[Beowulf] Data Destruction
ellis at ellisv3.com
Wed Sep 29 15:42:46 UTC 2021
Apologies in advance for the top-post -- too many interleaved streams
here to sanely bottom-post appropriately.
SED drives, which are a reasonably small mark-up for both HDDs and SSDs,
provide full drive or per-band solutions to "wipe" the drive by revving
the key associated with the band or drive. For enterprise HDDs the
feature is extremely common -- for enterprise SSDs it is hit or miss
(NVMe tend to have it, SATA infrequently do). This is your best bet for
a solution where you're a-ok with wiping the entire system. Note
there's non-zero complexity here usually revolving around a non-zero
price KMIP server, but it's (usually) not terrible. My old employ
(Panasas) supports this level of encryption in their most recent release.
Writing zeros over HDDs or SSDs today is an extremely dubious solution.
SSDs will just write the zeros elsewhere (or more commonly, not write
them at all) and HDDs are far more complex than the olden days so you're
still given no hard guarantees there that writing to LBA X is actually
writing to LBA X. Add a PFS and then local FS in front of this and
forget about it. You're just wasting bandwidth.
If you have a multi-tenant system and cannot just wipe the whole system
by revving encryption keys on the drives, you're options are static
partitioning of the drives into SED bands per tenant and a rather
complex setup with a KMIP server and parallel parallel file systems to
support that, or client-side encryption. Lustre 2.14 provides this via
fsencrypt for data, which is actually pretty slick. This is your best
bet to cryptographically shred the data for individual users. I have no
experience with other commercial file systems so cannot comment on who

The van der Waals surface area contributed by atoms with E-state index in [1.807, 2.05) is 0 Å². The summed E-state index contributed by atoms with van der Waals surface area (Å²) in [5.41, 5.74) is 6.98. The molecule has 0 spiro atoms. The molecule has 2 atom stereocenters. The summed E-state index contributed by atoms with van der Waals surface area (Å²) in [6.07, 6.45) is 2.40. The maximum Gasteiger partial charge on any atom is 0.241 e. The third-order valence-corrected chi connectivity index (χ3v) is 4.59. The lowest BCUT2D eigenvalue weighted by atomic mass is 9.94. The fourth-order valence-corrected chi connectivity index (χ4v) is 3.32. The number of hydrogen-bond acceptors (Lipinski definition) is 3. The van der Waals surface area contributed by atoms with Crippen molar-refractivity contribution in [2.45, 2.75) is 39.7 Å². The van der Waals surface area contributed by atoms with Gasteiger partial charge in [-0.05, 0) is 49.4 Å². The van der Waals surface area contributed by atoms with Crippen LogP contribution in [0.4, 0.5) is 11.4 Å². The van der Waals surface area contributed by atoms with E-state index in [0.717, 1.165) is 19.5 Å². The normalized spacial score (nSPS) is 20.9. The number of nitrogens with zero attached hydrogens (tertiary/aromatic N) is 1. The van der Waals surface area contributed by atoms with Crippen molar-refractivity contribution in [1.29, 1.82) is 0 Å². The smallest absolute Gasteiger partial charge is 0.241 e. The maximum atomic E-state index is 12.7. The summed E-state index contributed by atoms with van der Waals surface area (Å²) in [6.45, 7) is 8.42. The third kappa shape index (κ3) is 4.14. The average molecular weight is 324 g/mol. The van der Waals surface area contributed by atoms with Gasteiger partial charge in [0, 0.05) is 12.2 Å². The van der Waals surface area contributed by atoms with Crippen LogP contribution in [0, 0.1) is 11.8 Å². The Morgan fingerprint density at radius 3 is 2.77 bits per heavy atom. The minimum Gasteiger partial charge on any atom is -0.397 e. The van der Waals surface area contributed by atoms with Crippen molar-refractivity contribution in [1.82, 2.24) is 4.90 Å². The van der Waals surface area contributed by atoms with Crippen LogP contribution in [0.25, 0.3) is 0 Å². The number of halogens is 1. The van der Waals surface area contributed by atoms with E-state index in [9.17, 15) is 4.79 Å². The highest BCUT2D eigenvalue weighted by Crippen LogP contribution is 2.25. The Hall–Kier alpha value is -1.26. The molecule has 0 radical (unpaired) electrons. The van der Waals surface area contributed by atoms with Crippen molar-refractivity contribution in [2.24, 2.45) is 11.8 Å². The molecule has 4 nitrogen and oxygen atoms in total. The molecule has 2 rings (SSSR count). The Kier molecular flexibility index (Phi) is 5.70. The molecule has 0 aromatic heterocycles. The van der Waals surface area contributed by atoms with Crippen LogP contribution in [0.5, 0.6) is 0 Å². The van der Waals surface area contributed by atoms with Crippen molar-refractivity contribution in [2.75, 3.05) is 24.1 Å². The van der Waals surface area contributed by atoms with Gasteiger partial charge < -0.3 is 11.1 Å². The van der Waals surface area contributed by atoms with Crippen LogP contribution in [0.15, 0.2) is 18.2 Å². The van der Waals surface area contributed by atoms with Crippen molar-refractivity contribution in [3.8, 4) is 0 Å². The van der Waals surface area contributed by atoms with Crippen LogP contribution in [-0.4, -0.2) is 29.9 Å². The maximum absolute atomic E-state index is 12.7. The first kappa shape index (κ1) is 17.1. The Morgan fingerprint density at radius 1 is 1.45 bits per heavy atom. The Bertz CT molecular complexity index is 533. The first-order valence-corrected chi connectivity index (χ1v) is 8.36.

does or doesn't support client-side encryption, but whoever does should
allow you to fairly trivially shred the bits associated with that
user/project/org by discarding/revving the corresponding keys. If you
go the client-side encryption route and shred the keys, snapshots, PFS,
local FS, RAID, and all of the other factors here play no role and you
can safely promise the data is mathematically "gone" to the end-user.
On 9/29/21 10:52 AM, Paul Edmon via Beowulf wrote:
> I guess the question is for a parallel filesystem how do you make sure
> you have 0'd out the file with out borking the whole filesystem since
> you are spread over a RAID set and could be spread over multiple hosts.
> -Paul Edmon-
> On 9/29/2021 10:32 AM, Scott Atchley wrote:
>> For our users that have sensitive data, we keep it encrypted at rest
>> and in movement.
>> For HDD-based systems, you can perform a secure erase per NIST
>> standards. For SSD-based systems, the extra writes from the secure
>> erase will contribute to the wear on the drives and possibly their
>> eventually wearing out. Most SSDs provide an option to mark blocks as
>> zero without having to write the zeroes. I do not think that it is
>> exposed up to the PFS layer (Lustre, GPFS, Ceph, NFS) and is only
>> available at the ext4 or XFS layer.
>> On Wed, Sep 29, 2021 at 10:15 AM Paul Edmon <pedmon at cfa.harvard.edu
>> <mailto:pedmon at cfa.harvard.edu>> wrote:
>> The former. We are curious how to selectively delete data from a
>> parallel filesystem. For example we commonly use Lustre, ceph,
>> and Isilon in our environment. That said if other types allow for
>> easier destruction of selective data we would be interested in
>> hearing about it.
>> -Paul Edmon-
>> On 9/29/2021 10:06 AM, Scott Atchley wrote:
>>> Are you asking about selectively deleting data from a parallel
>>> file system (PFS) or destroying drives after removal from the
>>> system either due to failure or system decommissioning?
>>> For the latter, DOE does not allow us to send any non-volatile
>>> media offsite once it has had user data on it. When we are done
>>> with drives, we have a very big shredder.
>>> On Wed, Sep 29, 2021 at 9:59 AM Paul Edmon via Beowulf
>>> <beowulf at beowulf.org <mailto:beowulf at beowulf.org>> wrote:
>>> Occassionally we get DUA (Data Use Agreement) requests for
>>> data that require data destruction (e.g. NIST 800-88). We've
>>> struggling with how to handle this in an era of distributed
>>> and disks. We were curious how other people handle requests
>>> like this?
>>> What types of filesystems to people generally use for this
>>> and how do
>>> people ensure destruction? Do these types of DUA's preclude
>>> storage technologies from consideration or are there creative
>>> ways to
>>> comply using more common scalable filesystems?
>>> Thanks in advance for the info.
>>> -Paul Edmon-
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